"I was working at Bradford College in the Yorkshire Craft Centre and I’d been there since 2002. I finally felt that I had married my clerical skills in a creative environment; something I had been searching for for quite a number of years. I had run an alternative/punk shop in the eighties and early nineties with my first husband, and after we had split I really couldn’t settle into a job.

"My sister, Rachel, kept telling me I should open something again. I wasn’t sure what that could be, or when or where it would be, but I did have a feeling that she was right. After struggling with her mental wellbeing since early adulthood, Rachel took her own life in January 2005. I’d sadly lost my Mum to cancer in 1996, and now my sister was no longer with me either, so it was a bit of a wake-up call! I realised that nothing in life is certain and we have no idea what is around the corner, so I quit my job and took a part-time position in an organic café in Hebden Bridge whilst I thought about what was important in my life.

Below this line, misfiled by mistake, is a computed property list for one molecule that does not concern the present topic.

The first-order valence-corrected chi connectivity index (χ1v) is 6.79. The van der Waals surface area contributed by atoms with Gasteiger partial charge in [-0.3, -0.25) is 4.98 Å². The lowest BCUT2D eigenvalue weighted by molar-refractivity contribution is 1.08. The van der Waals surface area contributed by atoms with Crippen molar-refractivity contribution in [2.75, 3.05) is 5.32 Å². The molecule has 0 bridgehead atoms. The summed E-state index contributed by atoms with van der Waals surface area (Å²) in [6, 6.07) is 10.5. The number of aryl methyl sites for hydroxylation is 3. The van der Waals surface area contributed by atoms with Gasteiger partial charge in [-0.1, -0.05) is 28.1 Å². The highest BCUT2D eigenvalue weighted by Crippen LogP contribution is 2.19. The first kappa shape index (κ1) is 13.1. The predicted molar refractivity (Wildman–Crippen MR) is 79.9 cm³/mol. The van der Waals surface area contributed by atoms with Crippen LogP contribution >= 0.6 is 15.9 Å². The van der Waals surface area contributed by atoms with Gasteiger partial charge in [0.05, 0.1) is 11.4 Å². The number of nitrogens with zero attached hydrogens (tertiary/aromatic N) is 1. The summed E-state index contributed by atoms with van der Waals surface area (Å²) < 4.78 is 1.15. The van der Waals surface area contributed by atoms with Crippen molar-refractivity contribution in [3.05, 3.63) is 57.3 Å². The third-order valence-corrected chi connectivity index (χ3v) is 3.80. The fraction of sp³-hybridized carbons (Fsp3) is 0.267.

"I used my free time to put some plans together, building on the experience I had thoroughly enjoyed working with local artists. Working in the café gave me an insight into life in Hebden Bridge and I had an ear to the ground too looking for the perfect property for my new venture.

"My Dad flew the family to Tenerife on what would have been Rachel’s 40th Birthday April 2006. When we returned home the building next to Organic House, which had always looked closed and cold, was beginning to spring to life with workmen inside …so one morning we decided to venture through the door to see what was happening.